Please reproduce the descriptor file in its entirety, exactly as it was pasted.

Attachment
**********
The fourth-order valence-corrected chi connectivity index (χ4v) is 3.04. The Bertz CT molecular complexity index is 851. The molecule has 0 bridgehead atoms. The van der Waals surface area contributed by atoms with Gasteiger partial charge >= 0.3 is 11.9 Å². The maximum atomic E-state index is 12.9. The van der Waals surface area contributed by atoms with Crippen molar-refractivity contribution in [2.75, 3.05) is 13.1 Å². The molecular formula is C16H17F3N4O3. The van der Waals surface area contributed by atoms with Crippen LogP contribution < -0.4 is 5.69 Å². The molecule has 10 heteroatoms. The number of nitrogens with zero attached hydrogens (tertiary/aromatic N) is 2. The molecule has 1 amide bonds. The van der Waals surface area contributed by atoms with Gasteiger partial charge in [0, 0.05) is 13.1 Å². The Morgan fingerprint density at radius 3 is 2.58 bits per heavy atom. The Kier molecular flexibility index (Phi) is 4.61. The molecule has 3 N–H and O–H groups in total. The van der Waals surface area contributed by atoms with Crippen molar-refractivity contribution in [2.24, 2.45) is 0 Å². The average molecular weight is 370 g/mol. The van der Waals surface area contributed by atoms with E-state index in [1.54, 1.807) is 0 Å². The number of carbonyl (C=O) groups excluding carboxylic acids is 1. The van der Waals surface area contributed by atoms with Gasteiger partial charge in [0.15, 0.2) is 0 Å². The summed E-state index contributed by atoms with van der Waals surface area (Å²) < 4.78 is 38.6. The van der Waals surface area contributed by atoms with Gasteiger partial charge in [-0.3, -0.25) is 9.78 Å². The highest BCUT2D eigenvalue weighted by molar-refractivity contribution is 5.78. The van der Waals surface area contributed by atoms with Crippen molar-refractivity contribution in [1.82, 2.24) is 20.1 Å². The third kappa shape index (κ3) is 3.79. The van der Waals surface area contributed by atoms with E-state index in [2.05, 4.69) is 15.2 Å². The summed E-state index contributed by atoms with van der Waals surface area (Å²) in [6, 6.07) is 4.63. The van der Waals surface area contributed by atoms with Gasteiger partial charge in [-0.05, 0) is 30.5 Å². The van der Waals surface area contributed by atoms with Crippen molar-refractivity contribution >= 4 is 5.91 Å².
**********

The fourth-order valence-corrected chi connectivity index (χ4v) is 3.04. The Bertz CT molecular complexity index is 851. The molecule has 0 bridgehead atoms. The van der Waals surface area contributed by atoms with Gasteiger partial charge >= 0.3 is 11.9 Å². The maximum atomic E-state index is 12.9. The van der Waals surface area contributed by atoms with Crippen molar-refractivity contribution in [2.75, 3.05) is 13.1 Å². The molecular formula is C16H17F3N4O3. The van der Waals surface area contributed by atoms with Crippen LogP contribution < -0.4 is 5.69 Å². The molecule has 10 heteroatoms. The number of nitrogens with zero attached hydrogens (tertiary/aromatic N) is 2. The molecule has 1 amide bonds. The van der Waals surface area contributed by atoms with Gasteiger partial charge in [0, 0.05) is 13.1 Å². The Morgan fingerprint density at radius 3 is 2.58 bits per heavy atom. The Kier molecular flexibility index (Phi) is 4.61. The molecule has 3 N–H and O–H groups in total. The van der Waals surface area contributed by atoms with Crippen molar-refractivity contribution in [2.24, 2.45) is 0 Å². The average molecular weight is 370 g/mol. The van der Waals surface area contributed by atoms with E-state index in [1.54, 1.807) is 0 Å². The number of carbonyl (C=O) groups excluding carboxylic acids is 1. The van der Waals surface area contributed by atoms with Gasteiger partial charge in [0.15, 0.2) is 0 Å². The summed E-state index contributed by atoms with van der Waals surface area (Å²) < 4.78 is 38.6. The van der Waals surface area contributed by atoms with Gasteiger partial charge in [-0.3, -0.25) is 9.78 Å². The highest BCUT2D eigenvalue weighted by molar-refractivity contribution is 5.78. The van der Waals surface area contributed by atoms with Crippen molar-refractivity contribution in [1.82, 2.24) is 20.1 Å². The third kappa shape index (κ3) is 3.79. The van der Waals surface area contributed by atoms with E-state index in [2.05, 4.69) is 15.2 Å². The summed E-state index contributed by atoms with van der Waals surface area (Å²) in [6, 6.07) is 4.63. The van der Waals surface area contributed by atoms with Gasteiger partial charge in [-0.05, 0) is 30.5 Å². The van der Waals surface area contributed by atoms with Crippen molar-refractivity contribution >= 4 is 5.91 Å².